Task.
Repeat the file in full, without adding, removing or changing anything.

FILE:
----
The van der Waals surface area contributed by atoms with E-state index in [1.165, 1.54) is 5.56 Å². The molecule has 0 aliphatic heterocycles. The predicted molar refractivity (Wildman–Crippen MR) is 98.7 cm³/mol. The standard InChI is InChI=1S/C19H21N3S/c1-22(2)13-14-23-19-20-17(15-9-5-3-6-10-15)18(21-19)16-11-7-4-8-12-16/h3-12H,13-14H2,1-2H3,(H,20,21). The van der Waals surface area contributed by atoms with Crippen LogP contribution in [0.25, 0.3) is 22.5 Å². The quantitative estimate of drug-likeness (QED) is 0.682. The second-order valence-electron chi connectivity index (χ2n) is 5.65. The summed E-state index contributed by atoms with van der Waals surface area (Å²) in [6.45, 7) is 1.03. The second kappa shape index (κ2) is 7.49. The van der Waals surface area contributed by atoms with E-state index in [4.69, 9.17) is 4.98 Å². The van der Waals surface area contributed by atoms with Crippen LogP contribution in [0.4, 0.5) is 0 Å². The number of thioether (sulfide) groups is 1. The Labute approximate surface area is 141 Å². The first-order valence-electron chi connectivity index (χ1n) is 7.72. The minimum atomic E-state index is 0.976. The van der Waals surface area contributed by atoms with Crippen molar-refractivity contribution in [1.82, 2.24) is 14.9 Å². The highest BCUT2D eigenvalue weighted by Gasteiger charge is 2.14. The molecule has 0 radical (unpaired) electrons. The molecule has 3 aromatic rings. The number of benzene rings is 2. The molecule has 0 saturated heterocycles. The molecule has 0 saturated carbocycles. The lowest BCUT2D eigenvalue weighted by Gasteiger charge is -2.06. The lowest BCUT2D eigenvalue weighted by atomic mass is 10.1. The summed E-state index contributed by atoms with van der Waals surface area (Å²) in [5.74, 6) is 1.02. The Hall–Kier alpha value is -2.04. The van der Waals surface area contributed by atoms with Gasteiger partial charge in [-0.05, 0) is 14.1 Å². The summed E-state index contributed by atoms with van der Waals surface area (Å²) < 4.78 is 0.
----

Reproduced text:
The van der Waals surface area contributed by atoms with E-state index in [1.165, 1.54) is 5.56 Å². The molecule has 0 aliphatic heterocycles. The predicted molar refractivity (Wildman–Crippen MR) is 98.7 cm³/mol. The standard InChI is InChI=1S/C19H21N3S/c1-22(2)13-14-23-19-20-17(15-9-5-3-6-10-15)18(21-19)16-11-7-4-8-12-16/h3-12H,13-14H2,1-2H3,(H,20,21). The van der Waals surface area contributed by atoms with Crippen LogP contribution in [0.25, 0.3) is 22.5 Å². The quantitative estimate of drug-likeness (QED) is 0.682. The second-order valence-electron chi connectivity index (χ2n) is 5.65. The summed E-state index contributed by atoms with van der Waals surface area (Å²) in [6.45, 7) is 1.03. The second kappa shape index (κ2) is 7.49. The van der Waals surface area contributed by atoms with E-state index in [4.69, 9.17) is 4.98 Å². The van der Waals surface area contributed by atoms with Crippen LogP contribution in [0.4, 0.5) is 0 Å². The number of thioether (sulfide) groups is 1. The Labute approximate surface area is 141 Å². The first-order valence-electron chi connectivity index (χ1n) is 7.72. The minimum atomic E-state index is 0.976. The van der Waals surface area contributed by atoms with Crippen molar-refractivity contribution in [1.82, 2.24) is 14.9 Å². The highest BCUT2D eigenvalue weighted by Gasteiger charge is 2.14. The molecule has 0 radical (unpaired) electrons. The molecule has 3 aromatic rings. The number of benzene rings is 2. The molecule has 0 saturated heterocycles. The molecule has 0 saturated carbocycles. The lowest BCUT2D eigenvalue weighted by Gasteiger charge is -2.06. The lowest BCUT2D eigenvalue weighted by atomic mass is 10.1. The summed E-state index contributed by atoms with van der Waals surface area (Å²) in [5.74, 6) is 1.02. The Hall–Kier alpha value is -2.04. The van der Waals surface area contributed by atoms with Gasteiger partial charge in [-0.05, 0) is 14.1 Å². The summed E-state index contributed by atoms with van der Waals surface area (Å²) < 4.78 is 0.